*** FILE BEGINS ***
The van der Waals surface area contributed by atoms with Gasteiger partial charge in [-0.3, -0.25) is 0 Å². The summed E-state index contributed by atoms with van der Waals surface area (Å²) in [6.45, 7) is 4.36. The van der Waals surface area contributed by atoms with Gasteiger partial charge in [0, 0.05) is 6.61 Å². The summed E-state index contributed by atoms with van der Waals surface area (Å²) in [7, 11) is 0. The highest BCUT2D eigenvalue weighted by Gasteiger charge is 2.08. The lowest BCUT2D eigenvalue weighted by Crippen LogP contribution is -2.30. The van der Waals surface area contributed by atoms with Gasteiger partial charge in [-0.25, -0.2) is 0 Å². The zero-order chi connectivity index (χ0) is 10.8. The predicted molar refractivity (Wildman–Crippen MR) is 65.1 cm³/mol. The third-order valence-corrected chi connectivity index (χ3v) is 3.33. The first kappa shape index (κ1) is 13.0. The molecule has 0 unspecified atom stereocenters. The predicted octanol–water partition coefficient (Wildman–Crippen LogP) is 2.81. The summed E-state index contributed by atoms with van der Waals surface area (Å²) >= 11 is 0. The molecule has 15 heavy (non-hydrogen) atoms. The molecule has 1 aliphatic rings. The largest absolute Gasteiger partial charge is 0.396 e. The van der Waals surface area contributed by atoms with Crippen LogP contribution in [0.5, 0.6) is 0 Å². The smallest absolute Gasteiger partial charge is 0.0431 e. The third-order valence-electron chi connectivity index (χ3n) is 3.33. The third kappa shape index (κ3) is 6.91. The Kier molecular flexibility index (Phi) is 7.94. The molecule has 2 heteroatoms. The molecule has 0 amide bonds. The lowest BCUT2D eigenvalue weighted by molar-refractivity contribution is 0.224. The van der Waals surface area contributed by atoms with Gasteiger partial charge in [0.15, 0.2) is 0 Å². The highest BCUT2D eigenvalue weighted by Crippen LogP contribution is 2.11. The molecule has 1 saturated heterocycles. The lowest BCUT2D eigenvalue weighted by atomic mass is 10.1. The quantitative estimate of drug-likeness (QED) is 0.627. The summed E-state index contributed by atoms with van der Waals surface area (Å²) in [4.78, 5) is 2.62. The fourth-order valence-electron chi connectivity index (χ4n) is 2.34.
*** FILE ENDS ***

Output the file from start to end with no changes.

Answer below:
The van der Waals surface area contributed by atoms with Gasteiger partial charge in [-0.3, -0.25) is 0 Å². The summed E-state index contributed by atoms with van der Waals surface area (Å²) in [6.45, 7) is 4.36. The van der Waals surface area contributed by atoms with Gasteiger partial charge in [0, 0.05) is 6.61 Å². The summed E-state index contributed by atoms with van der Waals surface area (Å²) in [7, 11) is 0. The highest BCUT2D eigenvalue weighted by Gasteiger charge is 2.08. The lowest BCUT2D eigenvalue weighted by Crippen LogP contribution is -2.30. The van der Waals surface area contributed by atoms with Gasteiger partial charge in [-0.25, -0.2) is 0 Å². The zero-order chi connectivity index (χ0) is 10.8. The predicted molar refractivity (Wildman–Crippen MR) is 65.1 cm³/mol. The third-order valence-corrected chi connectivity index (χ3v) is 3.33. The first kappa shape index (κ1) is 13.0. The molecule has 0 unspecified atom stereocenters. The predicted octanol–water partition coefficient (Wildman–Crippen LogP) is 2.81. The summed E-state index contributed by atoms with van der Waals surface area (Å²) >= 11 is 0. The molecule has 15 heavy (non-hydrogen) atoms. The molecule has 1 aliphatic rings. The largest absolute Gasteiger partial charge is 0.396 e. The van der Waals surface area contributed by atoms with Crippen LogP contribution in [0.5, 0.6) is 0 Å². The smallest absolute Gasteiger partial charge is 0.0431 e. The third-order valence-electron chi connectivity index (χ3n) is 3.33. The third kappa shape index (κ3) is 6.91. The Kier molecular flexibility index (Phi) is 7.94. The molecule has 2 heteroatoms. The molecule has 0 amide bonds. The lowest BCUT2D eigenvalue weighted by molar-refractivity contribution is 0.224. The van der Waals surface area contributed by atoms with Gasteiger partial charge in [0.15, 0.2) is 0 Å². The highest BCUT2D eigenvalue weighted by Crippen LogP contribution is 2.11. The molecule has 1 saturated heterocycles. The lowest BCUT2D eigenvalue weighted by atomic mass is 10.1. The quantitative estimate of drug-likeness (QED) is 0.627. The summed E-state index contributed by atoms with van der Waals surface area (Å²) in [4.78, 5) is 2.62. The fourth-order valence-electron chi connectivity index (χ4n) is 2.34.